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Brisbane, Queensland, Australia
See also John Raby's blogs at www.rabylee.uk/linesidingindex.html

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Saturday, July 31, 2010

Saturday 31 July Semboro and Olean


Yesterday, we were supposed to make a major visit to Semoboro Mill but the requisite permission had not come through. After a delay of over a month it arrived midway through the day of the intended visit. Such were the attractions there that a change of plans occurred and it was decided to make a 3-hour dash there today for a brief visit before retracing the journey backto Olean Mill.
Semboro has two delightful 700mm gauge fireless steam locomotives that are charged up with steam from the mill's boilers.

On arrival, there were also two other locomotives in steam, apparently in prospect of a charter being organised for a fat fee. The charter had not been ordered and no deal was done. As a result these two locomotives did not move all day. A shame.
Not in normal service, this beautifully-presented Mallet was in steam outside the shed.















The working locomotives here were the best turned out of any mill we have visited. There are multiple clean and shiny diesels at work on field lines as well as around the mill.

There is also a Chinese locomotive that was apparently new in 2009.















I took the decision to leave on the early bus as I had not visited Olean Mill, fabled for its field steam workings, and was not sure that the second bus would make it back in time. It was a slightly unlucky choice because I did not have time to thoroughly take in Semboro with its spacious shed full of discarded steam locomotives and its yard workings, and the late bus did arrive at Olean in time because any prospect of the two conventional locomotives at Semboro working had evaporated by lunch time.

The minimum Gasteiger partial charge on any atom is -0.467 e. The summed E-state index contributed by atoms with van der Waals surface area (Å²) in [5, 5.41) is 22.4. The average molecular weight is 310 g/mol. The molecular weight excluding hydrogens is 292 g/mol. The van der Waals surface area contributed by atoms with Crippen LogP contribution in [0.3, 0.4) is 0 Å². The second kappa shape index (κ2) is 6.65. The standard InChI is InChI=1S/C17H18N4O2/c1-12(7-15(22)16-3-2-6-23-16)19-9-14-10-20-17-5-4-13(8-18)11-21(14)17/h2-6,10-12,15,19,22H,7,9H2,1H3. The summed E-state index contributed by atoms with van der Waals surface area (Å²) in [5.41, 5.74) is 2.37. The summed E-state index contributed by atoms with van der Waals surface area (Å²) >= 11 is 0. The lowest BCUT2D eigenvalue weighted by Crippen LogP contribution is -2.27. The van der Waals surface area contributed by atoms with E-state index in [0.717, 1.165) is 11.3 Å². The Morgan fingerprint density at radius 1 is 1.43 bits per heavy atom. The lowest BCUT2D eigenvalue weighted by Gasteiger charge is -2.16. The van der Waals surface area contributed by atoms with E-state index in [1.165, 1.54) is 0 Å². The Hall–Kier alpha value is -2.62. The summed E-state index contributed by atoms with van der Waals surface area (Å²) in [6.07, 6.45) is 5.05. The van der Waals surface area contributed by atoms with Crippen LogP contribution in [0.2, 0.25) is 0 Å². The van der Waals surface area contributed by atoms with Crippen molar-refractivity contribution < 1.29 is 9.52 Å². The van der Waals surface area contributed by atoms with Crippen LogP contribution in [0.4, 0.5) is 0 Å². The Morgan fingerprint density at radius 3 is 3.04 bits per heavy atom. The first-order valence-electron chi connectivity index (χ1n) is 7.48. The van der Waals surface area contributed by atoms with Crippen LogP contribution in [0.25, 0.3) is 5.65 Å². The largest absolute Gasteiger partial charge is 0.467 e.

However, Olean was a good mill to visit. There were two locomotives that hauled back cane from the fields and I also saw four powerful water buffalo hauling loaded cane.





























Friday, July 30, 2010

Friday 30 July Probolinggo to Situbondo via Gending, Wonolangan and Pajarakan

Today I visited three sugar mills. The first, and most interesting, was Gending, a 600mm gauge mill, which had some small diesels working in the yard as well as a short field line where cane was being cut and loaded.

























The second mill was Wonolangan, which had three not very exciting diesels.

However, the main mill building was very old and with interesting ornamentation.






























There was also a grave site of the Etty family, the owners of the mill back in the 1830s, which appears to be when the main building was built.
































The third mill visited was Pajarakan, which had a very cramped yard and two Japanese diesels in use.

Near the end of our journey to Situbondo, we came across a fishing village just before sunset and enjoyed photographing the colourful fishing boats.















Thursday, July 29, 2010

Thursday 29 July Kediri to Probolinggo via Merican and Kedawung


Today we travelled a fair distance, with a highlight being the mountain section where we passed between a number of dormant volcanoes. It began with a return to Merican mill and ended with a visit to the diesel mill at Kedawung, which still has field lines.
At Merican, the action was similar to yesterday. We witnessed number 2 being used to haul the Mallet in order to rerail its tender and then the tender being derailed again immediately but more seriously this time, with the tender buffer riding up over the locomotive's rear buffer. Some decent springs at the rear end of the Mallet would prevent that happening as well as providing better traction for the front engine, and stopping that sad drooping look.